HIV lives in an infected person's blood and sexual fluid (semen or vaginal fluid). Nursing mothers who are infected also have some HIV in their breast milk. HIV spreads between people via these body fluids.
There are several common ways that HIV can be passed from person to person, including:
- Having unprotected sex with someone who is infected. Worldwide 80% of new HIV infections occur through vaginal sex and another large proportion of infections are transmitted through anal sex. Women are particularly at risk of infection through sex.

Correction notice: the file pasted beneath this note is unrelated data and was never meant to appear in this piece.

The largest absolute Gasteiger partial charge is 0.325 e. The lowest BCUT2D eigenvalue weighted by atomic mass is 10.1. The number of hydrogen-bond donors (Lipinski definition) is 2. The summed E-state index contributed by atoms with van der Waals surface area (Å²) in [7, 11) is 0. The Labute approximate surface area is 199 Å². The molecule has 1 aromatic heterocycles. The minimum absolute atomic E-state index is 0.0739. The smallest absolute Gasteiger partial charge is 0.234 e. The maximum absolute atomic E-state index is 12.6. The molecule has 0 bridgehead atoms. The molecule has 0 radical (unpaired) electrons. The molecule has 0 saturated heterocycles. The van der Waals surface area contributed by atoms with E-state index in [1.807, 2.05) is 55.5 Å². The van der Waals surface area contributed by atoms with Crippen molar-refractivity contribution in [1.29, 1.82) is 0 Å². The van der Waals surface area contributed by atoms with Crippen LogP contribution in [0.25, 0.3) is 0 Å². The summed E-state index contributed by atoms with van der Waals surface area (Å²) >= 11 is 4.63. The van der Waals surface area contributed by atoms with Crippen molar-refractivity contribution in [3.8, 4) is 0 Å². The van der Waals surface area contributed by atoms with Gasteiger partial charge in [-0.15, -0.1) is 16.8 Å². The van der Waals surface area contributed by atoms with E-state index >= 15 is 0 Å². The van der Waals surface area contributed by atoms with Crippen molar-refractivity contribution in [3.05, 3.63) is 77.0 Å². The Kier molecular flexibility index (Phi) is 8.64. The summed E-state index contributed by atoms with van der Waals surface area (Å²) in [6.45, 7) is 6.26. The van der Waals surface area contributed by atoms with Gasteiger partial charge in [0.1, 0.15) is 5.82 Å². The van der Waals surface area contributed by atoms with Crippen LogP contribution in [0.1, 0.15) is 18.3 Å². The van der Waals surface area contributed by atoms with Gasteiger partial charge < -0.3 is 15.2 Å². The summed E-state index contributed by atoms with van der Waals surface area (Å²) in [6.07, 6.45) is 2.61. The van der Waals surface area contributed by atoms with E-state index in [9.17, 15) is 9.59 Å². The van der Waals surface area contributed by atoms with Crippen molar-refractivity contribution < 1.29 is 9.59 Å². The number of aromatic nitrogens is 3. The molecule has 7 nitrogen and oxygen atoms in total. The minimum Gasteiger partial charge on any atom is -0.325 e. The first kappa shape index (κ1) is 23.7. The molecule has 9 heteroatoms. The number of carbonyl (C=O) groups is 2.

- Transmission from mother to child. Without anti-HIV treatment, an infected mother may pass the virus to her child during pregnancy, birth, or breastfeeding. Although mother-to-child transmission is preventable and transmission is rare in the United States, almost 400,000 infants are infected each year through their mothers globally; most of these infections occur in sub-Saharan Africa.
- Using needles or syringes that have been used by people who are infected.
- Receiving infected blood products or transplanted organs. Since 1985, the United States tests all donated blood for HIV; therefore, the risk of getting HIV in this way in the United States is now extremely low, and the risk is also decreasing in other countries as they improve their blood testing methods.
Some people are at higher risk of getting HIV.